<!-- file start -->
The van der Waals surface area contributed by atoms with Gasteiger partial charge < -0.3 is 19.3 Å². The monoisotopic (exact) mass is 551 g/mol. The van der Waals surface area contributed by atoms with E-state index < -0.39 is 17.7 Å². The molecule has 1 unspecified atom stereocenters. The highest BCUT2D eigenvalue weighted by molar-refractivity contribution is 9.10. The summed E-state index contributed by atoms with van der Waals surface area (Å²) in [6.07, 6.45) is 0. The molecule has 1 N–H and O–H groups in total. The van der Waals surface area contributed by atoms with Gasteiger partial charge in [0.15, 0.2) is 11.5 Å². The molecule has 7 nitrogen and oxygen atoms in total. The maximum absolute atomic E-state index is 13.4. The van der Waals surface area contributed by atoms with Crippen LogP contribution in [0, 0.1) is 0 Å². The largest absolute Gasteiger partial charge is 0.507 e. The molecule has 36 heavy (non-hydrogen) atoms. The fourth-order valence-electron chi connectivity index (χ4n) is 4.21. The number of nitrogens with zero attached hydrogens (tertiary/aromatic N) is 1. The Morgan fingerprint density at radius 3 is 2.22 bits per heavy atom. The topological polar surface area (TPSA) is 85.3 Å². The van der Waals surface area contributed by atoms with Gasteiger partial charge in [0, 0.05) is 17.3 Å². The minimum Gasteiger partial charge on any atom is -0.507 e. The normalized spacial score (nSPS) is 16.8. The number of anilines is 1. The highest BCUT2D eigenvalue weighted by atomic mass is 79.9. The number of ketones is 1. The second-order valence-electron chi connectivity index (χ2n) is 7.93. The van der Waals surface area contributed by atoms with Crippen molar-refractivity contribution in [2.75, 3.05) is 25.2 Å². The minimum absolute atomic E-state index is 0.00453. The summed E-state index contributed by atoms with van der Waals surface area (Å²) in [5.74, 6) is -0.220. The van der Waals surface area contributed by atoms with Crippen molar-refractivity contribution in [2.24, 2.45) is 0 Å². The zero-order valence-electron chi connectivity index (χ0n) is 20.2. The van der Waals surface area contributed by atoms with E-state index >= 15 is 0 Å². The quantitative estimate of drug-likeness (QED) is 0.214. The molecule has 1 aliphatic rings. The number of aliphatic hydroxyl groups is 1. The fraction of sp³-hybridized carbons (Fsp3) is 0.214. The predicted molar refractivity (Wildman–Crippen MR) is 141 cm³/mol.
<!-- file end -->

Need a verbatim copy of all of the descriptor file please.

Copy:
The van der Waals surface area contributed by atoms with Gasteiger partial charge < -0.3 is 19.3 Å². The monoisotopic (exact) mass is 551 g/mol. The van der Waals surface area contributed by atoms with E-state index < -0.39 is 17.7 Å². The molecule has 1 unspecified atom stereocenters. The highest BCUT2D eigenvalue weighted by molar-refractivity contribution is 9.10. The summed E-state index contributed by atoms with van der Waals surface area (Å²) in [6.07, 6.45) is 0. The molecule has 1 N–H and O–H groups in total. The van der Waals surface area contributed by atoms with Gasteiger partial charge in [0.15, 0.2) is 11.5 Å². The molecule has 7 nitrogen and oxygen atoms in total. The maximum absolute atomic E-state index is 13.4. The van der Waals surface area contributed by atoms with Crippen LogP contribution in [0, 0.1) is 0 Å². The largest absolute Gasteiger partial charge is 0.507 e. The molecule has 36 heavy (non-hydrogen) atoms. The fourth-order valence-electron chi connectivity index (χ4n) is 4.21. The number of nitrogens with zero attached hydrogens (tertiary/aromatic N) is 1. The Morgan fingerprint density at radius 3 is 2.22 bits per heavy atom. The topological polar surface area (TPSA) is 85.3 Å². The van der Waals surface area contributed by atoms with Gasteiger partial charge in [0, 0.05) is 17.3 Å². The minimum Gasteiger partial charge on any atom is -0.507 e. The normalized spacial score (nSPS) is 16.8. The number of anilines is 1. The highest BCUT2D eigenvalue weighted by atomic mass is 79.9. The number of ketones is 1. The second-order valence-electron chi connectivity index (χ2n) is 7.93. The van der Waals surface area contributed by atoms with Crippen molar-refractivity contribution in [2.75, 3.05) is 25.2 Å². The minimum absolute atomic E-state index is 0.00453. The summed E-state index contributed by atoms with van der Waals surface area (Å²) in [5.74, 6) is -0.220. The van der Waals surface area contributed by atoms with Crippen molar-refractivity contribution in [2.24, 2.45) is 0 Å². The zero-order valence-electron chi connectivity index (χ0n) is 20.2. The van der Waals surface area contributed by atoms with E-state index >= 15 is 0 Å². The quantitative estimate of drug-likeness (QED) is 0.214. The molecule has 1 aliphatic rings. The number of aliphatic hydroxyl groups is 1. The fraction of sp³-hybridized carbons (Fsp3) is 0.214. The predicted molar refractivity (Wildman–Crippen MR) is 141 cm³/mol.